The man standing inside the entrance motions to me to come in. I step over the threshold and dispense some of the free hand-sanitizer at the station inside the door. I look around, scanning the store for the nearest checkout counter. After spotting it straight ahead, I walk over and take my place in another line. I take another deep breath and wait for my turn — only about three minutes, luckily.

The woman behind the counter waves me over. She smiles at me from behind her mask and the Plexiglas barrier between us. She asks me how my day is going and what the weather is like outside. She laments that she has been stuck inside working all day. It strikes me how “normal” our conversation is. If someone heard a recording of the interaction, they might think it took place in the before-times. I slide my receipt, top, jeans and dress that didn’t fit, under the barrier where the woman receives them and starts scanning. When she finishes she slides my receipt back under the Plexiglas barrier, smiles and tells me to have a good day.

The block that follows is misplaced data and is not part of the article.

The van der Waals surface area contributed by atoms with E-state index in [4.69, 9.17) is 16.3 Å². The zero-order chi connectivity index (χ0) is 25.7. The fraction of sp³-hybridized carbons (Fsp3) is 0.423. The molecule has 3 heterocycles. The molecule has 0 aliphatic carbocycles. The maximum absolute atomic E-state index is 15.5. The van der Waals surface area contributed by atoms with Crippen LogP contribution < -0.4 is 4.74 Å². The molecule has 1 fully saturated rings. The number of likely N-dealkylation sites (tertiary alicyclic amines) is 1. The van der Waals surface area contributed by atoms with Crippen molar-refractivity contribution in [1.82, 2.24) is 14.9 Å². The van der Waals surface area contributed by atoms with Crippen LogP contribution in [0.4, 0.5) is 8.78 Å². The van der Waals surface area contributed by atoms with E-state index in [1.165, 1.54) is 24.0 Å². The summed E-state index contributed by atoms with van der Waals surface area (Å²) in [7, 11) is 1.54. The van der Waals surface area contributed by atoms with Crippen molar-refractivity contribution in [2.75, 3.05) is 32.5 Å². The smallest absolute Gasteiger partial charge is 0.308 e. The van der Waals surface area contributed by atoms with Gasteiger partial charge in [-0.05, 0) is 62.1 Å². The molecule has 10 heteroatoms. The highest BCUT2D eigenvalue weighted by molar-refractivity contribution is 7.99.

I turn to go, walking toward the door I had seen people exit from earlier. I dispense one more squirt of hand sanitizer at the station near the door for good measure and push it open. I take a deep breath, filling up my lungs with fresh air until they’re full. I smile up at the sunshine beaming down, warming my face. Relief washes over me. I did it.